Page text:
Obituary: Charles Craig

Charles Craig was the most Italianate of British tenors.

On summer evenings in the 1960s his voice, luscious-toned and with ringing top notes, could sometimes be heard on Italian radio broadcasts of Verdi's Aida or Otello, relayed live from the Roman Baths of Caracalla or the Doge's Palace Courtyard in Venice. British tourists, eating their supper in some Italian resort by the Mediterranean, would recognise the Radames who so lovingly and idiomatically phrased "Celeste Aida" and would laugh when local listeners claimed that the tenor's voice was "typically Italian". They knew better: the steady stream of golden tone was issuing from the throat of a Londoner born in the City Road, very nearly within sound of Bow bells.

Charles Craig was the youngest of 15 children. His parents were shopkeepers and no one else in the family was interested in music, apart from an elder brother who owned a few operatic records. The future tenor's first singing lessons came from listening to Caruso in "Vesti la giubba" from Pagliacci. On leaving school he worked at various jobs, in tailoring, as a warehouseman and as an assistant in his parents' shop.

He was 19 when the Second World War broke out and he joined the army. Posted to India in 1943, he landed in an Entertainments Unit and for the first time dared to hope that one day he might have a musical career. Demobilised and back in London in 1946, he auditioned for the newly-formed Covent Garden Opera Company and was accepted - but only for the chorus.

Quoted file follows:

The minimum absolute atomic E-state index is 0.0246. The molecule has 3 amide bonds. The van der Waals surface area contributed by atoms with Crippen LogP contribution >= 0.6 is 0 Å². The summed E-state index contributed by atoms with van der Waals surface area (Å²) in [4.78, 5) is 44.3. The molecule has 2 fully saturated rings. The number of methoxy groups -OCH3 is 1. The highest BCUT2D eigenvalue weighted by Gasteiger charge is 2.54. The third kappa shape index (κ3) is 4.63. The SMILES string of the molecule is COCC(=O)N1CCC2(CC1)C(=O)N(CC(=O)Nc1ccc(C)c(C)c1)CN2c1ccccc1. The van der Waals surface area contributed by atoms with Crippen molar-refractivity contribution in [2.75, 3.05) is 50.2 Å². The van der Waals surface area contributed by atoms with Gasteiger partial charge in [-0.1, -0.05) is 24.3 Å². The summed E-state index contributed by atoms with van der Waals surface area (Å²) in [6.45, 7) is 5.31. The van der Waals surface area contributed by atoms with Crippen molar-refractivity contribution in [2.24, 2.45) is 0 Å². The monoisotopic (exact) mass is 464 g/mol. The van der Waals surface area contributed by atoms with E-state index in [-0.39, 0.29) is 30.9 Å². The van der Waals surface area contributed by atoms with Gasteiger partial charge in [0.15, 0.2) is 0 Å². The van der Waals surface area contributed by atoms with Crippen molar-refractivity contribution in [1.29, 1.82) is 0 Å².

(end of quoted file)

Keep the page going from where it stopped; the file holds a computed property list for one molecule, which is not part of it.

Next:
Five very frustrating years followed. Craig was given only the smallest parts, servants, messengers, priests and gypsies; but he listened to other tenors from backstage and started to build up a repertory. In 1951 Sir Thomas Beecham, who was to conduct Balfe's The Bohemian Girl at Covent Garden, held some auditions. When he heard Craig, Beecham immediately offered to sponsor him, to provide him with lessons in singing, acting and languages, and also to pay him a salary on which he and his family could live until his career was launched. The tenor Dino Borgioli was chosen as singing teacher, but Craig refused to alter his natural method of voice production and merely allowed Borgioli to help him iron out certain technical difficulties and to coach him in various roles.

Beecham had also promised to launch him at one of his own concerts and kept his word. Charles Craig made his debut on 17 December 1952 at the Royal Festival Hall in Handel's Ode for St Cecilia's Day and Liszt's Psalm 13. Unfortunately he was not well - in fact he had pneumonia - and did not make an impression on either the critics or the audience. The following year, urgently in need of money, he joined the Carl Rosa Company, making his debut as Rodolfo in La Boheme. For nearly four years he toured the British Isles with them, singing Faust, Don Ottavio in Don Giovanni, the Duke of Mantua in Rigoletto, the title role of Berlioz's Benvenuto Cellini and Chevalier des Grieux in Puccini's Manon Lescaut.

In April 1957 the Carl Rosa gave a short season in London at Sadler's Wells Theatre. Craig's singing of Cellini and Des Grieux was greatly admired. He had already sung the Duke of Mantua with Sadler's Wells Opera the previous February; now he joined the company, leaving the Carl Rosa (which was disbanded in 1958). New roles during his first two seasons at Sadler's Wells included Saint-Saens' Samson, Manrico in Il trovatore, Babinsky in Schwanda the Bagpiper and the Prince in the first British professional performance of Dvork's Rusalka.